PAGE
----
7. Prodeto, a computer code for probabilistic fatigue design

    Energy Technology Data Exchange (ETDEWEB)

    Braam, H. [ECN-Solar and Wind Energy, Petten (Netherlands); Christensen, C.J.; Thoegersen, M.L. [Risoe National Lab., Roskilde (Denmark); Ronold, K.O. [Det Norske Veritas, Hoevik (Norway)

    1999-03-01

    A computer code for structural relibility analyses of wind turbine rotor blades subjected to fatigue loading is presented. With pre-processors that can transform measured and theoretically predicted load series to load range distributions by rain-flow counting and with a family of generic distribution models for parametric representation of these distribution this computer program is available for carying through probabilistic fatigue analyses of rotor blades. (au)

  8. Upgrades of Two Computer Codes for Analysis of Turbomachinery

    Science.gov (United States)

    Chima, Rodrick V.; Liou, Meng-Sing

    2005-01-01

    Major upgrades have been made in two of the programs reported in "ive Computer Codes for Analysis of Turbomachinery". The affected programs are: Swift -- a code for three-dimensional (3D) multiblock analysis; and TCGRID, which generates a 3D grid used with Swift. Originally utilizing only a central-differencing scheme for numerical solution, Swift was augmented by addition of two upwind schemes that give greater accuracy but take more computing time. Other improvements in Swift include addition of a shear-stress-transport turbulence model for better prediction of adverse pressure gradients, addition of an H-grid capability for flexibility in modeling flows in pumps and ducts, and modification to enable simultaneous modeling of hub and tip clearances. Improvements in TCGRID include modifications to enable generation of grids for more complicated flow paths and addition of an option to generate grids compatible with the ADPAC code used at NASA and in industry. For both codes, new test cases were developed and documentation was updated. Both codes were converted to Fortran 90, with dynamic memory allocation. Both codes were also modified for ease of use in both UNIX and Windows operating systems.

  9. Plagiarism Detection Algorithm for Source Code in Computer Science Education

    Science.gov (United States)

    Liu, Xin; Xu, Chan; Ouyang, Boyu

    2015-01-01

    Nowadays, computer programming is getting more necessary in the course of program design in college education. However, the trick of plagiarizing plus a little modification exists among some students' home works. It's not easy for teachers to judge if there's plagiarizing in source code or not. Traditional detection algorithms cannot fit this…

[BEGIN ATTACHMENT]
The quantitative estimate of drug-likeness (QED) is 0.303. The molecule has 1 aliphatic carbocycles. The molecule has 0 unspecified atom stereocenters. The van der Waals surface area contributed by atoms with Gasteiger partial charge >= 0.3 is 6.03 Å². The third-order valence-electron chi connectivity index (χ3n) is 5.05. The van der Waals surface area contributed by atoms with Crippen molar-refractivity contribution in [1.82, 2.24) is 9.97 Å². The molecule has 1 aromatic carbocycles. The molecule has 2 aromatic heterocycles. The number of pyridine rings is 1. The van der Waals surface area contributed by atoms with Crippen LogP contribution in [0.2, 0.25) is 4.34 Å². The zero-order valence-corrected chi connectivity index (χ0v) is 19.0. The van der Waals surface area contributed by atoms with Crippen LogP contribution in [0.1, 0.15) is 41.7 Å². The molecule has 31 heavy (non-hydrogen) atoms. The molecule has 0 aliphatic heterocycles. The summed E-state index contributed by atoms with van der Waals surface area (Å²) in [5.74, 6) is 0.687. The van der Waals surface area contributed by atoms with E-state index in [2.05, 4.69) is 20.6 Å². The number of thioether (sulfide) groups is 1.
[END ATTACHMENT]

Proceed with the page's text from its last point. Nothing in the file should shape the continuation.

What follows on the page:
10. Benchmarking severe accident computer codes for heavy water reactor applications

    Energy Technology Data Exchange (ETDEWEB)

    Choi, J.H. [International Atomic Energy Agency, Vienna (Austria)

    2010-07-01

    Consideration of severe accidents at a nuclear power plant (NPP) is an essential component of the defence in depth approach used in nuclear safety. Severe accident analysis involves very complex physical phenomena that occur sequentially during various stages of accident progression. Computer codes are essential tools for understanding how the reactor and its containment might respond under severe accident conditions. International cooperative research programmes are established by the IAEA in areas that are of common interest to a number of Member States. These co-operative efforts are carried out through coordinated research projects (CRPs), typically 3 to 6 years in duration, and often involving experimental activities. Such CRPs allow a sharing of efforts on an international basis, foster team-building and benefit from the experience and expertise of researchers from all participating institutes. The IAEA is organizing a CRP on benchmarking severe accident computer codes for heavy water reactor (HWR) applications. The CRP scope includes defining the severe accident sequence and conducting benchmark analyses for HWRs, evaluating the capabilities of existing computer codes to predict important severe accident phenomena, and suggesting necessary code improvements and/or new experiments to reduce uncertainties. The CRP has been planned on the advice and with the support of the IAEA Nuclear Energy Department's Technical Working Groups on Advanced Technologies for HWRs. (author)

  11. War of ontology worlds: mathematics, computer code, or Esperanto?

    Science.gov (United States)

    Rzhetsky, Andrey; Evans, James A

    2011-09-01

    The use of structured knowledge representations-ontologies and terminologies-has become standard in biomedicine. Definitions of ontologies vary widely, as do the values and philosophies that underlie them. In seeking to make these views explicit, we conducted and summarized interviews with a dozen leading ontologists. Their views clustered into three broad perspectives that we summarize as mathematics, computer code, and Esperanto. Ontology as mathematics puts the ultimate premium on rigor and logic, symmetry and consistency of representation across scientific subfields, and the inclusion of only established, non-contradictory knowledge. Ontology as computer code focuses on utility and cultivates diversity, fitting ontologies to their purpose. Like computer languages C++, Prolog, and HTML, the code perspective holds that diverse applications warrant custom designed ontologies. Ontology as Esperanto focuses on facilitating cross-disciplinary communication, knowledge cross-referencing, and computation across datasets from diverse communities. We show how these views align with classical divides in science and suggest how a synthesis of their concerns could strengthen the next generation of biomedical ontologies.

  12. War of ontology worlds: mathematics, computer code, or Esperanto?

    Directory of Open Access Journals (Sweden)

    Andrey Rzhetsky